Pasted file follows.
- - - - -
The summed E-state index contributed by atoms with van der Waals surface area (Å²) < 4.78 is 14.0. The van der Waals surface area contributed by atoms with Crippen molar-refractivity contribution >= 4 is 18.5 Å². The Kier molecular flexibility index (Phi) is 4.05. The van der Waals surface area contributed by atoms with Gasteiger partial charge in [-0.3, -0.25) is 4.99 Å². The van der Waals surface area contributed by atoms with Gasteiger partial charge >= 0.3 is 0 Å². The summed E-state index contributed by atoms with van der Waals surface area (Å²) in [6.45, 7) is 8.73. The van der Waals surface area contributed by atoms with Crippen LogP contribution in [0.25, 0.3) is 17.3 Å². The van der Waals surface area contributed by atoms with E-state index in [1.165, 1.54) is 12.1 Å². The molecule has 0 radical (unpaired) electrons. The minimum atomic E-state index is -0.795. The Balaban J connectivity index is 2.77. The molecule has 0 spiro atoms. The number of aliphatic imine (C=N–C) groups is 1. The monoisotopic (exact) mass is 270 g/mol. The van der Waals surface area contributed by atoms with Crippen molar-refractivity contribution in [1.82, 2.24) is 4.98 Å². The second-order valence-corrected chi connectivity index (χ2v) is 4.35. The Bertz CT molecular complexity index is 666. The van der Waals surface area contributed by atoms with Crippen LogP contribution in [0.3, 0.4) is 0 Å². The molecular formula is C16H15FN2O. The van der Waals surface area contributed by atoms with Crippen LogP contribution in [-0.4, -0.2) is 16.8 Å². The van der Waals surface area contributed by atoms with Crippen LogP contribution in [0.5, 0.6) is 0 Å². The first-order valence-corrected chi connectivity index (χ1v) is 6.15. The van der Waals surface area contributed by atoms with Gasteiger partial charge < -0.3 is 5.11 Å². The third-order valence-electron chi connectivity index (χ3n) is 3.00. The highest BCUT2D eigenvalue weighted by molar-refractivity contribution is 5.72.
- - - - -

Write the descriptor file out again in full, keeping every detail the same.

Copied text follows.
The summed E-state index contributed by atoms with van der Waals surface area (Å²) < 4.78 is 14.0. The van der Waals surface area contributed by atoms with Crippen molar-refractivity contribution >= 4 is 18.5 Å². The Kier molecular flexibility index (Phi) is 4.05. The van der Waals surface area contributed by atoms with Gasteiger partial charge in [-0.3, -0.25) is 4.99 Å². The van der Waals surface area contributed by atoms with Gasteiger partial charge >= 0.3 is 0 Å². The summed E-state index contributed by atoms with van der Waals surface area (Å²) in [6.45, 7) is 8.73. The van der Waals surface area contributed by atoms with Crippen LogP contribution in [0.25, 0.3) is 17.3 Å². The van der Waals surface area contributed by atoms with E-state index in [1.165, 1.54) is 12.1 Å². The molecule has 0 radical (unpaired) electrons. The minimum atomic E-state index is -0.795. The Balaban J connectivity index is 2.77. The molecule has 0 spiro atoms. The number of aliphatic imine (C=N–C) groups is 1. The monoisotopic (exact) mass is 270 g/mol. The van der Waals surface area contributed by atoms with Crippen molar-refractivity contribution in [1.82, 2.24) is 4.98 Å². The second-order valence-corrected chi connectivity index (χ2v) is 4.35. The Bertz CT molecular complexity index is 666. The van der Waals surface area contributed by atoms with Crippen LogP contribution in [0.3, 0.4) is 0 Å². The molecular formula is C16H15FN2O. The van der Waals surface area contributed by atoms with Crippen LogP contribution in [-0.4, -0.2) is 16.8 Å². The van der Waals surface area contributed by atoms with Crippen LogP contribution in [0.5, 0.6) is 0 Å². The first-order valence-corrected chi connectivity index (χ1v) is 6.15. The van der Waals surface area contributed by atoms with Gasteiger partial charge < -0.3 is 5.11 Å². The third-order valence-electron chi connectivity index (χ3n) is 3.00. The highest BCUT2D eigenvalue weighted by molar-refractivity contribution is 5.72.